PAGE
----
If Facebook insists on operating under rules of censorship, it should at the very least aim to administer those rules in a fair manner. Facebook, however, does not even pretend that it administers its censorship in any way that approximates fairness. Instead, Facebook's practice of its so-called "Community Standards" -- the standards to which Facebook refers when deleting or allowing content on its platform in response to user complaints -- shows evidence of entrenched bias. Posts critical of Merkel's migrant policies, for example, can get categorized as "Islamophobia", and are often found to violate "Community Standards", while incitement to actual violence and the murder of Jews and Israelis by Palestinian Arabs is generally considered as conforming to Facebook's "Community Standards".
Facebook's bias, in fact, became so pronounced that in October 2015, Shurat Hadin Israel Law Center filed an unprecedented lawsuit against Facebook on behalf of some 20,000 Israelis, to stop allowing Palestinian Arab terrorists to use the social network to incite violent attacks against Jews. The complaint sought an injunction against Facebook that required it to monitor incitement and to respond immediately to complaints about content that incites people to violence. Shurat Hadin wrote at the time:
"...Facebook is much more than a neutral internet platform or a mere 'publisher' of speech because its algorithms connect the terrorists to the inciters. Facebook actively assists the inciters to find people who are interested in acting on their hateful messages by offering friend, group and event suggestions ... Additionally, Facebook often refuses to take down the inciting pages, claiming that they do not violate its 'community standards'. Calling on people to commit crimes is not constitutionally protected speech and endangers the lives of Jews and Israelis".
In 2016, Shurat Hadin filed a separate $1 billion lawsuit on behalf of five victims of Hamas terrorism and their families. They are seeking damages against Facebook under the U.S. Antiterrorism Act, for Facebook's having provided material support and resources to Hamas in the form of Facebook services, which Hamas then used to carry out their terrorist activities. The US has officially designated Hamas a "Foreign Terrorist Organization" which means that it is a criminal offense to provide material support to such an organization.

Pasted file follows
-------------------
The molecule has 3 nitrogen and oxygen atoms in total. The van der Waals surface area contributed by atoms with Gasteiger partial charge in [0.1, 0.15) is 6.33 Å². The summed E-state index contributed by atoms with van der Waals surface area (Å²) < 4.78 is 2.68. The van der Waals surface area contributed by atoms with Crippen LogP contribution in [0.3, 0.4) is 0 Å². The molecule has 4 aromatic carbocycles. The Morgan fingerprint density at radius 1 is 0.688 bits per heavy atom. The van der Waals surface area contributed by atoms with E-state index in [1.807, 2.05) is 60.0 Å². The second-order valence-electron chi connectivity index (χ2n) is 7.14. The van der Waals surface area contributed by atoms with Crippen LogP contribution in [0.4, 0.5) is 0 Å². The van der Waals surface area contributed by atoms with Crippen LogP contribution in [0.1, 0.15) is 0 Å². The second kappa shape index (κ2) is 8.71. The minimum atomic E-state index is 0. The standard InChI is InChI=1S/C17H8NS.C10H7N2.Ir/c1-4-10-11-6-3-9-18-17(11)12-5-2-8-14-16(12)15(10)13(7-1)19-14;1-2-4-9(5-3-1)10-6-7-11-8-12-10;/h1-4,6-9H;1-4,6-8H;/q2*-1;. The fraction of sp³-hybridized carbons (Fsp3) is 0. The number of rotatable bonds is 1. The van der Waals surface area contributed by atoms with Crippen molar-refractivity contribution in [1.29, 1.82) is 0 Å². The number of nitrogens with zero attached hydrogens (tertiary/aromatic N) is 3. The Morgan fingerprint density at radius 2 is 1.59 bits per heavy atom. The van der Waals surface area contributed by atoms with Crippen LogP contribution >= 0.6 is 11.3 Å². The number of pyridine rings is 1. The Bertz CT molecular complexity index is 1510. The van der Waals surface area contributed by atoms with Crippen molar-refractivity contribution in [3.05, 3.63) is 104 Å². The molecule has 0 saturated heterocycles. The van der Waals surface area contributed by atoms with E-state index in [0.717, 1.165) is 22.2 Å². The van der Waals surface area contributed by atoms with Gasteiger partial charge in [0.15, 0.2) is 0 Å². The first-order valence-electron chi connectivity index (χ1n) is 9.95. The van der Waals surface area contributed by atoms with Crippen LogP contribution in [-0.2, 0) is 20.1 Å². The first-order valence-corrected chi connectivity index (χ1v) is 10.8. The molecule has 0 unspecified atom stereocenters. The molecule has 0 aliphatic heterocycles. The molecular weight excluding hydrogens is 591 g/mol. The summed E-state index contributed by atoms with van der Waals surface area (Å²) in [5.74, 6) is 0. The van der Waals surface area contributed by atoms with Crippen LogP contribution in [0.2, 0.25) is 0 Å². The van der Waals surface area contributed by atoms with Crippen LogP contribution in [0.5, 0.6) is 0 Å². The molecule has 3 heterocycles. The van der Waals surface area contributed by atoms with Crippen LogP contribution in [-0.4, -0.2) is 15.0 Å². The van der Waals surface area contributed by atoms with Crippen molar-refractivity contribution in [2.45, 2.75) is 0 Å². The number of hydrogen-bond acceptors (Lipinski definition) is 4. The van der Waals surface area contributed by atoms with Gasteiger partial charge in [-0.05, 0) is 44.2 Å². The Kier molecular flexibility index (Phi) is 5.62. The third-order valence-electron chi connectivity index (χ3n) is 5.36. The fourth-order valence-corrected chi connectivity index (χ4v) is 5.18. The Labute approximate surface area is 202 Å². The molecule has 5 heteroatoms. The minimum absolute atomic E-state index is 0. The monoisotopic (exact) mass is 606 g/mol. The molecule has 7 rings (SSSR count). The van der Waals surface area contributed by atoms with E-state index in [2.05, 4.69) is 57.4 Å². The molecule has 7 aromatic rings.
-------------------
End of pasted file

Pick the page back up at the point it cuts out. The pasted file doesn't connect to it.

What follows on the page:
Notwithstanding the lawsuits, Facebook's bias is so strong that it recently restored Palestinian Arab terrorist group Fatah's Facebook page, which incites hatred and violence against Jews -- despite having shut it down only three days earlier. In 2016 alone, this page had a minimum of 130 posts glorifying terror and the murder of Jews.
It is only a small step from imposing censorship on social media companies to asking the same of email providers, or ordering postal authorities to screen letters, magazines and brochures in the event that citizens spread supposed "xenophobia" and "fake news". There is ample precedent for such a course of action on the continent: During the Cold War, people living behind the Iron Curtain had their private letters opened by the communist authorities; those passages deemed to be out of line with the communist orthodoxy, were simply blacked out.
Who would have thought that more than a quarter of a century after the fall of the Berlin Wall (1989), Western Europe would be reinventing itself in the image of the Soviet Union?
Judith Bergman is a writer, columnist, lawyer and political analyst.